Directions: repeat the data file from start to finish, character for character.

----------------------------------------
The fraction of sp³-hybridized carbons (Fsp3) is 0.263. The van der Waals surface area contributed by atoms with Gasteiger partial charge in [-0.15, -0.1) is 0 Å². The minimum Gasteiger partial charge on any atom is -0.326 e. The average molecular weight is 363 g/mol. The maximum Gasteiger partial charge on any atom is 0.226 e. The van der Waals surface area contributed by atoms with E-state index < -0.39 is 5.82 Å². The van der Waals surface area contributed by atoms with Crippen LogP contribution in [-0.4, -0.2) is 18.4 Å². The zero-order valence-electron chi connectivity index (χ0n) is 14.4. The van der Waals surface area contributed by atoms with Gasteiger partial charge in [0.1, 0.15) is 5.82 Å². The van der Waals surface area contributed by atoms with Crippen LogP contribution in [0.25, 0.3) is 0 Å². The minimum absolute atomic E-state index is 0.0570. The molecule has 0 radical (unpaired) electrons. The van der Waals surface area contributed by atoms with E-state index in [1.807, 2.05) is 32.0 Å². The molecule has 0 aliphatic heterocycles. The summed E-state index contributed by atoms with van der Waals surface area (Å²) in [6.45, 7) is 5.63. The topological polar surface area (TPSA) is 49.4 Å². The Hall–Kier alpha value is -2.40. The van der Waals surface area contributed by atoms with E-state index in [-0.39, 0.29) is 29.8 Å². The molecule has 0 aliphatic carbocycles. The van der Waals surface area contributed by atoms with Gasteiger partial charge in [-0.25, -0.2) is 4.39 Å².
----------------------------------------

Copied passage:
The fraction of sp³-hybridized carbons (Fsp3) is 0.263. The van der Waals surface area contributed by atoms with Gasteiger partial charge in [-0.15, -0.1) is 0 Å². The minimum Gasteiger partial charge on any atom is -0.326 e. The average molecular weight is 363 g/mol. The maximum Gasteiger partial charge on any atom is 0.226 e. The van der Waals surface area contributed by atoms with E-state index < -0.39 is 5.82 Å². The van der Waals surface area contributed by atoms with Crippen LogP contribution in [-0.4, -0.2) is 18.4 Å². The zero-order valence-electron chi connectivity index (χ0n) is 14.4. The van der Waals surface area contributed by atoms with Gasteiger partial charge in [0.1, 0.15) is 5.82 Å². The van der Waals surface area contributed by atoms with Crippen LogP contribution in [0.25, 0.3) is 0 Å². The minimum absolute atomic E-state index is 0.0570. The molecule has 0 radical (unpaired) electrons. The van der Waals surface area contributed by atoms with E-state index in [1.807, 2.05) is 32.0 Å². The molecule has 0 aliphatic heterocycles. The summed E-state index contributed by atoms with van der Waals surface area (Å²) in [6.45, 7) is 5.63. The topological polar surface area (TPSA) is 49.4 Å². The Hall–Kier alpha value is -2.40. The van der Waals surface area contributed by atoms with E-state index in [-0.39, 0.29) is 29.8 Å². The molecule has 0 aliphatic carbocycles. The van der Waals surface area contributed by atoms with Gasteiger partial charge in [-0.25, -0.2) is 4.39 Å².